30 days

At some point on my long journey back to sanity I came to understand that the endless loop of obsessive worry and fear thoughts winding through my brain would never alter the fact that my daughter has a mental illness that I simply cannot control.  As much as I would like to, I can’t “crawl” into her head and make her believe that she is worthy of love and respect, that she doesn’t need a man to make her feel wanted, that her decisions are putting her life at risk, there are better choices, that she doesn’t have to be defined by her bipolar, that with help, time and hard work she will get better. I can’t make her decisions, I can’t live her life and I can’t keep rescuing her.

I came to accept that the challenges we were having with our daughter were simply too big for me to manage; I made the conscious decision to place her safely back in God’s hands.  I have faith that, although I don’t understand or like some of the things that have happened in her life, this is her journey and for every “bad” thing that has taken place, there is a lesson and a reason that we will come to understand.  I also believe that we attract what we think, and so I am choosing to think about my daughter as a beautiful, healthy and productive young woman, not as a victim who is suffering.

One month after her self-destructive and disappointing relapse, miraculously, our daughter is still clean and sober.  In fact, the morning after the setback she joined a women’s (huge step as she is just beginning to understand and appreciate the value of female friendships) 12 step group and is working the program hard.  By the grace of God, she has found another job (she found and lost 2 others while in BC) and is working 4-5 days per week; fingers crossed that this job will last and give her a much needed boost in self-confidence. Working at this job keeps her busy and prevents her from thinking of other, much more creative, albeit destructive ways to earn a living (more on this in another entry).  Her “house mother” is allowing her to stay where she is until they find somewhere safe for our adult child to live; her father is paying half of the usual monthly fee as a goodwill gesture.  My husband and I have stood our ground and have stopped providing her with financial support (another miracle given my history of co-dependence).  Truly, she is miles from where she was just 30 days ago and for that I am grateful.  Will this positive streak last?  History would say that it is highly unlikely; my growing faith in God tells me otherwise.

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About ml0812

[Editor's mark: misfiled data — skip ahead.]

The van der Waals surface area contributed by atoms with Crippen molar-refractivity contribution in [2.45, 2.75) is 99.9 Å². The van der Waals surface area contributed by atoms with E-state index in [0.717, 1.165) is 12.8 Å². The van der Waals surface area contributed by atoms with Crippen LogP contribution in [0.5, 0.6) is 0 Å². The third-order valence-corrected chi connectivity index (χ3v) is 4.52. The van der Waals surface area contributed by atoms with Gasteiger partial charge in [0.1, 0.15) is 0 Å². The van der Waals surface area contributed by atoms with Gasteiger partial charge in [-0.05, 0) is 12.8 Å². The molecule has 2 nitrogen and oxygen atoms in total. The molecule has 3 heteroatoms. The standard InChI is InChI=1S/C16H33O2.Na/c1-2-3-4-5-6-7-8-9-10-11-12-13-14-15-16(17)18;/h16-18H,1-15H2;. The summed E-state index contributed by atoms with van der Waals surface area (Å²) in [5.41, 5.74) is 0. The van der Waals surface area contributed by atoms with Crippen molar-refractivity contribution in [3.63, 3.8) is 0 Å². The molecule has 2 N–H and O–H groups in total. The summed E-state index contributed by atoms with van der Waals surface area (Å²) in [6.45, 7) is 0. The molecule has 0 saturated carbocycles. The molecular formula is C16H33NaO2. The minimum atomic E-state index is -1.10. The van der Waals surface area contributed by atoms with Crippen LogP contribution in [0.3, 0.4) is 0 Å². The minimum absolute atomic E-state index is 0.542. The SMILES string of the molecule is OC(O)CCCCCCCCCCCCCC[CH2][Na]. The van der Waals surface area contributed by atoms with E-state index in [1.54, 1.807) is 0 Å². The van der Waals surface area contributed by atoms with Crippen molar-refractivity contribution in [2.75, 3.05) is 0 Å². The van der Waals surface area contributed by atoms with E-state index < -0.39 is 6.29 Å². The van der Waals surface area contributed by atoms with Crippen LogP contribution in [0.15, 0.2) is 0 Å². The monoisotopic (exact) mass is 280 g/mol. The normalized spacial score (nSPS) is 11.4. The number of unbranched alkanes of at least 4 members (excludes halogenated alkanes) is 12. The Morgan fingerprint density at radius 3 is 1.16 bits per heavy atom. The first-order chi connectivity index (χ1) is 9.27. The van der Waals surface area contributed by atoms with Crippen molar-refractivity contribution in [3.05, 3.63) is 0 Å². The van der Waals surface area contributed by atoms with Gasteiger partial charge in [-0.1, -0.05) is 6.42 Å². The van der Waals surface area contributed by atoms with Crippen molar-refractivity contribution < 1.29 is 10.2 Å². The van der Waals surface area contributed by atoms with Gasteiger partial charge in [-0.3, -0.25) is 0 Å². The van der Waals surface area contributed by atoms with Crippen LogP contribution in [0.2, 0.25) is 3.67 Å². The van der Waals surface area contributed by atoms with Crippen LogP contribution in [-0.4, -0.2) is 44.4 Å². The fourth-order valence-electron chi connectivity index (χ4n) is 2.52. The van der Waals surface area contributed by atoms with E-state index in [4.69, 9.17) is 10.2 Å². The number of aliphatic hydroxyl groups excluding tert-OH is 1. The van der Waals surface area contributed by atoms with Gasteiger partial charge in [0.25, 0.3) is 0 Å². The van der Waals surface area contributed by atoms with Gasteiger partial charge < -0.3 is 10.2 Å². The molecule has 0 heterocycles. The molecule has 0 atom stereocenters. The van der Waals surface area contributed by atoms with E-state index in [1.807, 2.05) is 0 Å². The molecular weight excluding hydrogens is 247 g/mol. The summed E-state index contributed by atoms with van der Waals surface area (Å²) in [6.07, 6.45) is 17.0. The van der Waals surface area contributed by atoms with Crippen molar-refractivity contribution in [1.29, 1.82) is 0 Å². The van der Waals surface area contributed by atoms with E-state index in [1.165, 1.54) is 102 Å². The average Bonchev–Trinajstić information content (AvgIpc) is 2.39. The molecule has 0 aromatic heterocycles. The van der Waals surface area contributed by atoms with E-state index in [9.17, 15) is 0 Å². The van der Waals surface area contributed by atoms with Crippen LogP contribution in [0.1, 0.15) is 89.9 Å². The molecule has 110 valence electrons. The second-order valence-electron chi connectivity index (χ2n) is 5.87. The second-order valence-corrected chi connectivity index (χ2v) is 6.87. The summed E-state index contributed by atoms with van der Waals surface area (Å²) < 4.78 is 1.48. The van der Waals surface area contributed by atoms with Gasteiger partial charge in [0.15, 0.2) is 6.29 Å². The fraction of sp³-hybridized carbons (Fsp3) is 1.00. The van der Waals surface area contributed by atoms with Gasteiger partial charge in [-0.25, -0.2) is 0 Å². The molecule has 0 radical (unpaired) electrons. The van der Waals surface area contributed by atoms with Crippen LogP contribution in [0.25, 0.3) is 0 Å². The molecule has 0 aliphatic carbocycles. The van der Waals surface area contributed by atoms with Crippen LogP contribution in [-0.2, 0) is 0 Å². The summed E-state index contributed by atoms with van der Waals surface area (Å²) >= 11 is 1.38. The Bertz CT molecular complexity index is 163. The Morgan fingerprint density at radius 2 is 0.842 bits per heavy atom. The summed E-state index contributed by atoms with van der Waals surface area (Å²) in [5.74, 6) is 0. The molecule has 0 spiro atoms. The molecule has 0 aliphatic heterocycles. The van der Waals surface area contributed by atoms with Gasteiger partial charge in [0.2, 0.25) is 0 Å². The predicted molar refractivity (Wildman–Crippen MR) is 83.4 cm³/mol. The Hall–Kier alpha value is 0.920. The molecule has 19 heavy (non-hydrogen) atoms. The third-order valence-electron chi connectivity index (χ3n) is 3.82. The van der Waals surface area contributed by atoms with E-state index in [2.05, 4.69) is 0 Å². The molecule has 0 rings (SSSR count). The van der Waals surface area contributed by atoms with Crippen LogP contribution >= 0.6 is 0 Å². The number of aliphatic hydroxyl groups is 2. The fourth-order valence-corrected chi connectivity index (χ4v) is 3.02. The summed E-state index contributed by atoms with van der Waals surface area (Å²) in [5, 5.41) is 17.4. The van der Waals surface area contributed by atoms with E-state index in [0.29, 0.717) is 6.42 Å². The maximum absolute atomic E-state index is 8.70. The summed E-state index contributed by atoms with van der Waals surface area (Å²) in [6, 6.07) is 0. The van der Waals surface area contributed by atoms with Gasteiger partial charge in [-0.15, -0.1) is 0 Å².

Healthcare consultant; passionate about mental health,cancer,advocacy & people who live to make a difference. An American living in Canada.
This entry was posted in addiction, bipolar, Mental health, parenting, pets, recovery, Self Esteem and tagged , , , , , , , , . Bookmark the permalink.

5 Responses to 30 days

  1. The greatest thing my mother ever did for me (besides life, I mean) was to leave me to my own devices. I had become more than she could bear, and her help nearly killed me…which she couldn’t have known. Three months after my mom decided to let me sink or swim, I was clean for the first time in about 17 years. I was 30. I hated her for what felt like her abandonment at the time, of course. Now I know it had to happen-I would never have gotten well any other way. You are doing EVERYTHING right. I just wanted to reassure you, because I am sure it is hard, and you probably have doubts. Good luck, and prayers for your family.

  2. salcock87 says:

    Congratulations on making it 30 days! You deserve it!! And I LOVE the fact you have put everything into yours and Gods hands. That’s really awesome and I know he won’t let you down. Just keep pushing forward and taking each day one step at a time. You Can and will beat this, and your life will just keep getting better and better! Trust me I know (read my blogs) I’ve been battling addiction for years and I finally had my divine moment this year and FINALLY got sober, I attend NA meetings every week and see a counselor and attend groups regularly, it helps me out so much! And I love meeting people I can relate to and that we can share something in common. And As of today my sobriety date is January 6th, 2014!! So I’m 9 Months and 8 Days clean!!! And I couldn’t be more happy with my life. But your story is somewhat like mine that’s why when I read it, it touched me! I’m proud of you for what your doing and keep up the awesomely great work!!!! Remember ONE DAY AT A TIME!!!
    -Shawn A-

  3. Mary Ellen Bobby says:

    Looking forward to reading your next post to see if everything is still good with your daughter. I have read your posts and remember going through something similar to this with my sister Betty Ann who was diagnosed bi-polar and passed away when her alcohol dependence was too much for her body to handle and she died at 60 yrs. of age. This clearly does not compare with what you have gone through with your daughter! I could not understand my sister’s mood swings and her telephone calls pleading for help in the middle of the night while I was thousands of miles away from her. I would not be able to sleep and then call her in the morning and she would laugh as she did not remember even calling me. I just didn’t know what to do! She did join AA! She had her husband and young son there to support her but the husband seemed to just enable her and the son was too young to help her. Well I do look back on what happened to her and I’ve let go of the anger I felt as I couldn’t understand and also let go of the guilt I felt when I couldn’t help her….and life goes on! Take care! (I don’t know if you remember me but I met you in Toronto at the legislative “Cancer Care” day. We stayed at the hotel together and really hit it off)

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